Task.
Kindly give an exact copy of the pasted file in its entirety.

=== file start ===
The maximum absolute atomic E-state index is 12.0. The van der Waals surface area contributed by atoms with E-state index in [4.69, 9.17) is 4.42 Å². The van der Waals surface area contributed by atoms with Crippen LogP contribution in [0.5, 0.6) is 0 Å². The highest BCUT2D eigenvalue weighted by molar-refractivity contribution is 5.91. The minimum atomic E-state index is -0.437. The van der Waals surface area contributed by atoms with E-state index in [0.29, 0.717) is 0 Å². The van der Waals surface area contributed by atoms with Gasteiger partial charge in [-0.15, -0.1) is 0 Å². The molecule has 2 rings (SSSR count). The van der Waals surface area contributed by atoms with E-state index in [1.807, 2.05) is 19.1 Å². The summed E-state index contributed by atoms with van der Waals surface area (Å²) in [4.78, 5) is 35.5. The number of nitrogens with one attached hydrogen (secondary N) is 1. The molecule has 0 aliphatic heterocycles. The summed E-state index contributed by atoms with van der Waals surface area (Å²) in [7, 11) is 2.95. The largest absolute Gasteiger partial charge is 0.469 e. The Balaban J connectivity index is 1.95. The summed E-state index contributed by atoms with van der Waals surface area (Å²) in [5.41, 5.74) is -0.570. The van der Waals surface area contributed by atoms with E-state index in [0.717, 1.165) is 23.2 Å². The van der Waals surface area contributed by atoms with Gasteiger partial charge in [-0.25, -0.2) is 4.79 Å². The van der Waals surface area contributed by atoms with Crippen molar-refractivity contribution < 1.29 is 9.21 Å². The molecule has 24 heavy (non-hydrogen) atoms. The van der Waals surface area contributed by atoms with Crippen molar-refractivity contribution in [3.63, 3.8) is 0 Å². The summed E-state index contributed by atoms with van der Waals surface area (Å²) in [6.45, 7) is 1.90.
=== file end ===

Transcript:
The maximum absolute atomic E-state index is 12.0. The van der Waals surface area contributed by atoms with E-state index in [4.69, 9.17) is 4.42 Å². The van der Waals surface area contributed by atoms with Crippen LogP contribution in [0.5, 0.6) is 0 Å². The highest BCUT2D eigenvalue weighted by molar-refractivity contribution is 5.91. The minimum atomic E-state index is -0.437. The van der Waals surface area contributed by atoms with E-state index in [0.29, 0.717) is 0 Å². The van der Waals surface area contributed by atoms with Gasteiger partial charge in [-0.15, -0.1) is 0 Å². The molecule has 2 rings (SSSR count). The van der Waals surface area contributed by atoms with E-state index in [1.807, 2.05) is 19.1 Å². The summed E-state index contributed by atoms with van der Waals surface area (Å²) in [4.78, 5) is 35.5. The number of nitrogens with one attached hydrogen (secondary N) is 1. The molecule has 0 aliphatic heterocycles. The summed E-state index contributed by atoms with van der Waals surface area (Å²) in [7, 11) is 2.95. The largest absolute Gasteiger partial charge is 0.469 e. The Balaban J connectivity index is 1.95. The summed E-state index contributed by atoms with van der Waals surface area (Å²) in [5.41, 5.74) is -0.570. The van der Waals surface area contributed by atoms with E-state index in [0.717, 1.165) is 23.2 Å². The van der Waals surface area contributed by atoms with Gasteiger partial charge in [-0.25, -0.2) is 4.79 Å². The van der Waals surface area contributed by atoms with Crippen molar-refractivity contribution < 1.29 is 9.21 Å². The molecule has 24 heavy (non-hydrogen) atoms. The van der Waals surface area contributed by atoms with Crippen molar-refractivity contribution in [3.63, 3.8) is 0 Å². The summed E-state index contributed by atoms with van der Waals surface area (Å²) in [6.45, 7) is 1.90.